Dr Geert Hofstede: Recent Discoveries about Cultural Differences
Key Note Speech for the 2nd Hofstede Symposium, January 2013.
Organized by the Geert Hofstede Consortium.
Film by Siegmund Audiovisuele Produkties.
Bron : Geert Hofstede Consortium http://www.geerthofstede.nl
See also his interview about his whole work (in het Nederlands) http://www.geerthofstede.com/media/1400/pioniers_14_19_interview.pdf
Geert Hofstede (1928) is a Dutch social psychologist who did a pioneering study of cultures across modern nations. To know what's on my mind at present, click here for the article or watch my speech 'the seven deadly sins'. Or check the 30-min interview 'Geert Hofstede on culture' (vimeo here, Youtube on right-hand side of screen), by Gert Jan. Read more about my theory under "culture". See under "Geert" for what was on my mind before, and for my CV.
More info about Geert Hofstede can be find here http://www.geerthofstede.nl/geert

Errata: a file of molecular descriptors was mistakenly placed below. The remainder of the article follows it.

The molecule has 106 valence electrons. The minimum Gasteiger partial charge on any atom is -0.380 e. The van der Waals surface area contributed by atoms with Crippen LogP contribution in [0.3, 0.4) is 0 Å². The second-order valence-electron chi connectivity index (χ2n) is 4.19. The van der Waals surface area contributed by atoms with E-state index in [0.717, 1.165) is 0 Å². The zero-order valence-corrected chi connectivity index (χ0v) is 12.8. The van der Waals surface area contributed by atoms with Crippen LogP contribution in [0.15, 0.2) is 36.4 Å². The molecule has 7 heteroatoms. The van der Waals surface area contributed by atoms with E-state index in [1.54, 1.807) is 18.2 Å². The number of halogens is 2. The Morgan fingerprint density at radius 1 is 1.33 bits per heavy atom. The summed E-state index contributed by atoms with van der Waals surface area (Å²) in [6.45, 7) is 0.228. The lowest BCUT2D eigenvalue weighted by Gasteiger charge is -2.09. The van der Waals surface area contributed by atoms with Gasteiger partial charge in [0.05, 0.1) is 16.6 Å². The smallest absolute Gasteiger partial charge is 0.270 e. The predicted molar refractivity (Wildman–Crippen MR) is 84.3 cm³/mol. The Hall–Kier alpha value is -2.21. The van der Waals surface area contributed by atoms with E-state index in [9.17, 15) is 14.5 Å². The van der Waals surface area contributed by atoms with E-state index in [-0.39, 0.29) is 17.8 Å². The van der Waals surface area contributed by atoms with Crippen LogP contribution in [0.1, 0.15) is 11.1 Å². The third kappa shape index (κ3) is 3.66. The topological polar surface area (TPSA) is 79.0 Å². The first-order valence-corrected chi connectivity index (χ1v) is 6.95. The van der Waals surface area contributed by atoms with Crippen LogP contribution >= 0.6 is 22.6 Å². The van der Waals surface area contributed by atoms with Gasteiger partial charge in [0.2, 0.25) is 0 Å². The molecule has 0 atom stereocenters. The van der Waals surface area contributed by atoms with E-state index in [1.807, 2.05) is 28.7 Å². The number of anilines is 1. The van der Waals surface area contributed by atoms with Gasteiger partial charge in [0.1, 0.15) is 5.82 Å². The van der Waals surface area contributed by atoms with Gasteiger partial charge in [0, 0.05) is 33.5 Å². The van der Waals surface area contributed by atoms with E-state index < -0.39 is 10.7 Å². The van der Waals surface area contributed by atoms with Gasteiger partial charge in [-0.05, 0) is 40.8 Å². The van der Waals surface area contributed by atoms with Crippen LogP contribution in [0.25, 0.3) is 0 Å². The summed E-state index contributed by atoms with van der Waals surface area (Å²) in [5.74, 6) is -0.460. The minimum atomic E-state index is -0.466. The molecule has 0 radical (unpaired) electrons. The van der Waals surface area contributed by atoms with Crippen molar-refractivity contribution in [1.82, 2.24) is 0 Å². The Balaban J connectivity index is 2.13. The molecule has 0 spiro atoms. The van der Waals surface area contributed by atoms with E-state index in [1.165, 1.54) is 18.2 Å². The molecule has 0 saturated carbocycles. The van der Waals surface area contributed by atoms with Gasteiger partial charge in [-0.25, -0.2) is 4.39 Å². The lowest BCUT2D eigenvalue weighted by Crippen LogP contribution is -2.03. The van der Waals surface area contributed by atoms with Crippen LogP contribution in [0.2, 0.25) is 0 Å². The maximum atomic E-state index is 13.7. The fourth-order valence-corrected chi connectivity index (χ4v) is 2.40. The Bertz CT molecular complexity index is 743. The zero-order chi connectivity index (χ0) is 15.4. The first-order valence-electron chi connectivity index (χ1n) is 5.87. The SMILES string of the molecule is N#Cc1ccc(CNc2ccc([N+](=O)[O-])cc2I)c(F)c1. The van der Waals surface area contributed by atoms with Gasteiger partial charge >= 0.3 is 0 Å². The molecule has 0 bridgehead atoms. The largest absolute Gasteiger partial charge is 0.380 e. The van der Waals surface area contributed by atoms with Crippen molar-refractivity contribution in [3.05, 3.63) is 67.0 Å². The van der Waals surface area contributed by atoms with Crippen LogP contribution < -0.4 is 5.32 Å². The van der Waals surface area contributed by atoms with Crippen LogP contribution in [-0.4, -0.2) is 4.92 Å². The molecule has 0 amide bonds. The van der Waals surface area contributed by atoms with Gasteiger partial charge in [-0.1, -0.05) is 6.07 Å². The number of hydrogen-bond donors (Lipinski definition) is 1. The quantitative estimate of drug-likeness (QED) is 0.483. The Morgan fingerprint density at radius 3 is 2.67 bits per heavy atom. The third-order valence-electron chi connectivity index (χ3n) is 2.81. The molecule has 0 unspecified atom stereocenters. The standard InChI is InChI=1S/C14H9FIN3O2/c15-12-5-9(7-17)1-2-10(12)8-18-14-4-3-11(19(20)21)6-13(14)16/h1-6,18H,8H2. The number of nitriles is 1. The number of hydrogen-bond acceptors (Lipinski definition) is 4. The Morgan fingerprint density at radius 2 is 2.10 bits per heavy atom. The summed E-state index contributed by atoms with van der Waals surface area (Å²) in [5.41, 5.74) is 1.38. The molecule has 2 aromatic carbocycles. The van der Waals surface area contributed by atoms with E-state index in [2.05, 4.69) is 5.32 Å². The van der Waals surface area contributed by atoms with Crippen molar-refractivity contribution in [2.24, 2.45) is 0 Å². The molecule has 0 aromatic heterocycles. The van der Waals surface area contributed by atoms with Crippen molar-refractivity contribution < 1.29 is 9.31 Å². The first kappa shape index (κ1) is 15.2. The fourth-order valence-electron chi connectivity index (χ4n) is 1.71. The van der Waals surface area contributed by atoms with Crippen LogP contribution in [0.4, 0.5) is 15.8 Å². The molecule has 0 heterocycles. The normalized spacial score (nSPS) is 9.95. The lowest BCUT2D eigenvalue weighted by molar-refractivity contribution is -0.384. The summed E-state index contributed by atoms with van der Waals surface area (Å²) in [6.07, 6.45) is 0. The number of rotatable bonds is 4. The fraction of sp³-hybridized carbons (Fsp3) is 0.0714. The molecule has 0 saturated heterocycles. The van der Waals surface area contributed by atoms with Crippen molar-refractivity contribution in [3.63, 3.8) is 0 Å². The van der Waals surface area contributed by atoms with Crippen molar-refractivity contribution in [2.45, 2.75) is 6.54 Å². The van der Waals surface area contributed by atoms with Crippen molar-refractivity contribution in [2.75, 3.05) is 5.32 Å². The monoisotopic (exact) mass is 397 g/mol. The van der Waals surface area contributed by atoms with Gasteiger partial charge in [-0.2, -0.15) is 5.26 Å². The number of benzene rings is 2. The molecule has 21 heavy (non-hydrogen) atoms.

Why is culture so important? Every visitor of this site has her or his unique personality, history, and interest. Yet all people share a common human nature. Our shared human nature is intensely social: we are group animals. We use language and empathy, and practice collaboration and intergroup competition. But the unwritten rules of how we do these things differ from one human group to another. "Culture" is how we call these unwritten rules about how to be a good member of the group. Culture provides moral standards about how to be an upstanding group member; it defines the group as a "moral circle". It inspires symbols, heroes, rituals, laws, religions, taboos, and all kinds of practices - but its core is hidden in unconscious values that change at a far slower rate than the practices. We tend to classify groups other than our own as inferior or (rarely) superior. This applies to groups based on national, religious, or ethnic boundaries, but also on occupation or academic discipline, on club membership, adored idol, or dress style. In our globalized world most of us can belong to many groups at the same time. But to get things done, we still need to cooperate with members of other groups carrying other cultures. Skills in cooperation across cultures are vital for our common survival. The authors of these pages are committed to the development of such intercultural cooperation skills.